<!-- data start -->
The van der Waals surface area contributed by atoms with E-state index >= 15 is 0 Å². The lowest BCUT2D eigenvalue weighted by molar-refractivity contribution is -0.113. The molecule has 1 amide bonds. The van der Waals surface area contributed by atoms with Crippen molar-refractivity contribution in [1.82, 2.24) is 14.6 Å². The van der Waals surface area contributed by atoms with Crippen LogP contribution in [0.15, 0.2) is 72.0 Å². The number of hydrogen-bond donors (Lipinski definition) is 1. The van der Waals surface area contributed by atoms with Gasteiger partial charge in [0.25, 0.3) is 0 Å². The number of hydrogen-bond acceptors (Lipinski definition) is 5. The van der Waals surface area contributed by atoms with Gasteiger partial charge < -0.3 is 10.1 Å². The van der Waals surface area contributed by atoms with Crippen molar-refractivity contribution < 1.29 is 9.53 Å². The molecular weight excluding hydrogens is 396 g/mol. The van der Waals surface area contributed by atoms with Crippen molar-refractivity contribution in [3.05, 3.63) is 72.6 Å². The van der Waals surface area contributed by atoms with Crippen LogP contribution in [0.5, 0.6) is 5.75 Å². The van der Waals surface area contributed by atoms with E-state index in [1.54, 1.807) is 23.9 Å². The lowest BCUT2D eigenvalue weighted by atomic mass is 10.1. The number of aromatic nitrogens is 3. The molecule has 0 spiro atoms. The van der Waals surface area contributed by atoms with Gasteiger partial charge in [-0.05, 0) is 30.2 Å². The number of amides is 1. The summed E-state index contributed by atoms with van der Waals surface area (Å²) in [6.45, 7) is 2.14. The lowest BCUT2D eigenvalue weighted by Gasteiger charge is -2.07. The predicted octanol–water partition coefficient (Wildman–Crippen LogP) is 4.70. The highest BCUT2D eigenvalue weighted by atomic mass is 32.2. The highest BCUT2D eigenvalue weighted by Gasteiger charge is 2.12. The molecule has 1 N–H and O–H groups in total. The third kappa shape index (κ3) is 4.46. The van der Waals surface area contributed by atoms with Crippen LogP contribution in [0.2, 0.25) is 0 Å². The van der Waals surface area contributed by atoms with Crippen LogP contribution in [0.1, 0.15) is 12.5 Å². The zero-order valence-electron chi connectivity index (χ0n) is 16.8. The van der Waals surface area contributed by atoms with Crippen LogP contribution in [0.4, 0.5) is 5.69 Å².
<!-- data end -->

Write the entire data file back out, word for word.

The van der Waals surface area contributed by atoms with E-state index >= 15 is 0 Å². The lowest BCUT2D eigenvalue weighted by molar-refractivity contribution is -0.113. The molecule has 1 amide bonds. The van der Waals surface area contributed by atoms with Crippen molar-refractivity contribution in [1.82, 2.24) is 14.6 Å². The van der Waals surface area contributed by atoms with Crippen LogP contribution in [0.15, 0.2) is 72.0 Å². The number of hydrogen-bond donors (Lipinski definition) is 1. The van der Waals surface area contributed by atoms with Gasteiger partial charge in [0.25, 0.3) is 0 Å². The number of hydrogen-bond acceptors (Lipinski definition) is 5. The van der Waals surface area contributed by atoms with Gasteiger partial charge < -0.3 is 10.1 Å². The van der Waals surface area contributed by atoms with Crippen molar-refractivity contribution < 1.29 is 9.53 Å². The molecular weight excluding hydrogens is 396 g/mol. The van der Waals surface area contributed by atoms with Crippen molar-refractivity contribution in [3.05, 3.63) is 72.6 Å². The van der Waals surface area contributed by atoms with Crippen LogP contribution in [0.5, 0.6) is 5.75 Å². The van der Waals surface area contributed by atoms with E-state index in [1.54, 1.807) is 23.9 Å². The lowest BCUT2D eigenvalue weighted by atomic mass is 10.1. The number of aromatic nitrogens is 3. The molecule has 0 spiro atoms. The van der Waals surface area contributed by atoms with Gasteiger partial charge in [-0.05, 0) is 30.2 Å². The number of amides is 1. The summed E-state index contributed by atoms with van der Waals surface area (Å²) in [6.45, 7) is 2.14. The lowest BCUT2D eigenvalue weighted by Gasteiger charge is -2.07. The predicted octanol–water partition coefficient (Wildman–Crippen LogP) is 4.70. The highest BCUT2D eigenvalue weighted by atomic mass is 32.2. The highest BCUT2D eigenvalue weighted by Gasteiger charge is 2.12. The molecule has 1 N–H and O–H groups in total. The third kappa shape index (κ3) is 4.46. The van der Waals surface area contributed by atoms with Crippen LogP contribution in [0.2, 0.25) is 0 Å². The van der Waals surface area contributed by atoms with Crippen LogP contribution in [0.1, 0.15) is 12.5 Å². The zero-order valence-electron chi connectivity index (χ0n) is 16.8. The van der Waals surface area contributed by atoms with Crippen LogP contribution in [0.4, 0.5) is 5.69 Å².